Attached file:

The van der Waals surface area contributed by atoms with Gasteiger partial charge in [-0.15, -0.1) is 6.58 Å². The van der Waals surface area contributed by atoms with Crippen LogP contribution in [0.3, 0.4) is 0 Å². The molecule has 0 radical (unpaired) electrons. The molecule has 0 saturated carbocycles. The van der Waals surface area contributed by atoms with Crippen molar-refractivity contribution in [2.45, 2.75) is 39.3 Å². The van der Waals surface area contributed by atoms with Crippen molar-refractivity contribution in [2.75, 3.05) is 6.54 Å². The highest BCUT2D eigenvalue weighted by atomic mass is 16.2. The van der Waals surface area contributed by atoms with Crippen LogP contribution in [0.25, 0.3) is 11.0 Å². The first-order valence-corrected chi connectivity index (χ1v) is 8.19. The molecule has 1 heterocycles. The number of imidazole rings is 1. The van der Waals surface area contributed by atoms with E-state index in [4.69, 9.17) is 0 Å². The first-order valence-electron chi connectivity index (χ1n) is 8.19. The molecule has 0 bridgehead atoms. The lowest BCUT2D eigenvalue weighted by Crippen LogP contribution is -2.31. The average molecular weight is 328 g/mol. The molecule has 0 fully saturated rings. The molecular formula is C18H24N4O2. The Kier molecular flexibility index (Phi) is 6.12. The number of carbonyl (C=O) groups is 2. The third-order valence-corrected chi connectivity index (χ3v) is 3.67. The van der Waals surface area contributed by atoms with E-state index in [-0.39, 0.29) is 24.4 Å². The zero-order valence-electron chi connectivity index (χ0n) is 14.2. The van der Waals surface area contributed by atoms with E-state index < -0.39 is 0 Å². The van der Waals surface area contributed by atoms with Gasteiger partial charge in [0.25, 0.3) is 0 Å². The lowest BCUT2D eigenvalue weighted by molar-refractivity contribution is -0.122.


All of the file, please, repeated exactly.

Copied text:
The van der Waals surface area contributed by atoms with Gasteiger partial charge in [-0.15, -0.1) is 6.58 Å². The van der Waals surface area contributed by atoms with Crippen LogP contribution in [0.3, 0.4) is 0 Å². The molecule has 0 radical (unpaired) electrons. The molecule has 0 saturated carbocycles. The van der Waals surface area contributed by atoms with Crippen molar-refractivity contribution in [2.45, 2.75) is 39.3 Å². The van der Waals surface area contributed by atoms with Crippen molar-refractivity contribution in [2.75, 3.05) is 6.54 Å². The highest BCUT2D eigenvalue weighted by atomic mass is 16.2. The van der Waals surface area contributed by atoms with Crippen LogP contribution in [0.25, 0.3) is 11.0 Å². The first-order valence-corrected chi connectivity index (χ1v) is 8.19. The molecule has 1 heterocycles. The number of imidazole rings is 1. The van der Waals surface area contributed by atoms with E-state index in [4.69, 9.17) is 0 Å². The first-order valence-electron chi connectivity index (χ1n) is 8.19. The molecule has 0 bridgehead atoms. The lowest BCUT2D eigenvalue weighted by Crippen LogP contribution is -2.31. The average molecular weight is 328 g/mol. The molecule has 0 fully saturated rings. The molecular formula is C18H24N4O2. The Kier molecular flexibility index (Phi) is 6.12. The number of carbonyl (C=O) groups is 2. The third-order valence-corrected chi connectivity index (χ3v) is 3.67. The van der Waals surface area contributed by atoms with E-state index in [-0.39, 0.29) is 24.4 Å². The zero-order valence-electron chi connectivity index (χ0n) is 14.2. The van der Waals surface area contributed by atoms with E-state index < -0.39 is 0 Å². The van der Waals surface area contributed by atoms with Gasteiger partial charge in [0.25, 0.3) is 0 Å². The lowest BCUT2D eigenvalue weighted by molar-refractivity contribution is -0.122.